By the 1860’s, it was obvious that Skye terriers were meant to be pets. Many of these Scottish landowners were newcomers to the Highlands. The Marjoribankses  certainly were. Dudley had made his fortune as chairman of the Meux Brewery, and although a native of Scotland, he was not a Highlander. His roots were in the Borders near Berwick. The Skye terriers were thought as part and parcel of life in the Scottish Highlands. Sir Walter Scott had romanticized Scotland’s history, and many wealthy people in Britain were searching for Scottish land to call their own. Scott also kept Skye terriers (or dogs very similar to them).

It would have made sense that a family like the Marjoribankses who had come to the Highlands in search of that Scotland immortalized in Scott’s prose. In that part of Scotland, no country noble could be without a pack of Skye terriers.

Within this narrative there lies a certain irony. You’ll notice that Lane extols the virtues of the Skye terrier and laments that they are not “so much kept as they deserve.” The breed was beginning to fall from grace by the beginning of the twentieth century.

Today’s Skye terrier is a very rare breed. The KC has listed them as a Vulnerable Native Breed. In fact, on that list, the Skye is the most endangered breed, and it is estimated that this breed could become extinct within the next 40 years.

However, in 1900, no one was talking about the Marjoribankses’ other dog. If you mentioned a yellow retriever, someone would say that they exist, but they are inferior to black ones. Today, if you mention a golden retriever, I believe most people would know exactly what you’re talking about. If anyone knows anything about the Marjoribanks family, it is about their golden retrievers and their commitment to the old Liberal Party.

It is very unusual to find a family that has become associated with two different breeds of dog. It is even more unusual to see how the fortunes of these two breeds have played out in history.

Maybe in 100 years, the golden retriever will be in the same place that the Skye terrier is today.  The golden retriever is being considered to be little more than a family pet.  It won’t take centuries for the golden retriever to become nothing more than a romantic image. The Skye terrier didn’t have competitors that could easily replace them in the popular imagination of Scottish nobles. The golden can be replaced, and that is something that all people who appreciate the breed should consider.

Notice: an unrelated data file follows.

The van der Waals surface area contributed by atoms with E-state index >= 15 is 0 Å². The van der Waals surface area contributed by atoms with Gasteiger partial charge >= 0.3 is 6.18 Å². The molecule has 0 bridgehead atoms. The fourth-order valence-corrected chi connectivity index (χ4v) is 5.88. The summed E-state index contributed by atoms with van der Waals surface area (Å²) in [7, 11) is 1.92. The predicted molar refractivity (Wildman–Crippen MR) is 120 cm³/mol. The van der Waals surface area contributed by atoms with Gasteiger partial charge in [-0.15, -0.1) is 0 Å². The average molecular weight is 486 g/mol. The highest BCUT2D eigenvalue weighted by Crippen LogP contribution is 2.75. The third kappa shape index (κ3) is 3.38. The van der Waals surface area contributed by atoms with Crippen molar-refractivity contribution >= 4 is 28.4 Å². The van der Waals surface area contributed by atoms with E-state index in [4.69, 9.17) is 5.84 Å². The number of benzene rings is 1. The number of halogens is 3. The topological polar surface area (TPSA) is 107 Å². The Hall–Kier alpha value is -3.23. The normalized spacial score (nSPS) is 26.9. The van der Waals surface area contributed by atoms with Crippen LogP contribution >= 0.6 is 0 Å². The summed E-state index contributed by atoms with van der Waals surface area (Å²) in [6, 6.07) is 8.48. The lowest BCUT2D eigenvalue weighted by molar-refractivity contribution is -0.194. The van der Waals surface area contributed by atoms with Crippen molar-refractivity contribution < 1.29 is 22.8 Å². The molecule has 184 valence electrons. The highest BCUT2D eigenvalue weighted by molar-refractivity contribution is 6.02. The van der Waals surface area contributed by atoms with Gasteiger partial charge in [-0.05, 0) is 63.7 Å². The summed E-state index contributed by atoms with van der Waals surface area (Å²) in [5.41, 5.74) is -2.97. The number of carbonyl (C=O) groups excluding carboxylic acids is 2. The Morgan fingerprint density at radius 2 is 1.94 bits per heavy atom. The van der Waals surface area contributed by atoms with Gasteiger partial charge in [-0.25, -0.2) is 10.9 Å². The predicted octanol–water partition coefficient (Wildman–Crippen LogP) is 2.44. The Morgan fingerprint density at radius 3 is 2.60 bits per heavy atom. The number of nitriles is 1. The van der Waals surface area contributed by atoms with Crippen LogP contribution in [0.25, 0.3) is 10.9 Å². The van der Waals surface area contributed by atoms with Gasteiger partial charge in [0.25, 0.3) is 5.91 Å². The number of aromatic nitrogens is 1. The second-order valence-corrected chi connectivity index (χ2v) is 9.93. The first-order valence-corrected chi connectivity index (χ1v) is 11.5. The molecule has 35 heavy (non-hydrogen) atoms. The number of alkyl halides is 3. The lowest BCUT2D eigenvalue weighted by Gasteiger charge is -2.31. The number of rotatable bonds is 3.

If the Skye terrier teaches us anything, it is that breeds must be prevented from going sideways when their numbers are high enough to actually engage in real selective breeding. Once those numbers start to plummet, it is very hard to bring them back around. The time for reform is now.

If the Skye terrier fanciers had made some changes when their dogs were at the peak of their popularity, it is very likely that this breed wouldn’t be staring at a possible extinction in the very near future.

But it seems that very few dog people really look at these things until it is too late.

And that is the real shame.

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We have finally made it to the origin of the golden retriever. The golden retriever started as a line of wavy-coated retriever. (Check out part II of this series to learn about this breed).  During the nineteenth century it was commonly suggested that only black retrievers were capable of doing work. The vast majority of retrievers were black. Black early Labradors were being bred from the short-haired St. John’s Water Dog, while black wavy and curly-coats were much more common on shooting estates. The black color in retrievers is dominant, but whenever new blood from other breeds was introduced, recessive genes for other colors began to appear. Liver or chocoloate was in the original St. John’s Water dog, and most retriever breeds have this coloration– curlies, Labs, flat-coats, and chesapeakes all allow for this color and the Newfoundland comes in it, too. It was not a preferred color. Crosses with setters and yellow or reddish water spaniels introduced the recessive red color into retriever lines. This happened a lot in water spaniels because all water spaniels were deemed liver, even if they were actually genetically red dogs with brown skin pigment.  The Welsh black setter often carried a gene for red, and there are setters in the North of England and Scotland, such as the Featherstone Castle Setter, which came in pale gold. If two black retrievers were bred that carried the gene for recessive red (which is the color of all yellow or gold retievers and all red setters– Irish, gordon or otherwise), then yellow, red, or gold puppies could be born in the litters.

Such was the case of “Nous,” a wavy-coated retriever born in 1864. Here’s a picture of Nous as an old dog.

Nous is the founder of the Tweedmouth strain of wavy-coats. He resembles a modern golden retriever of the dark color almost exactly.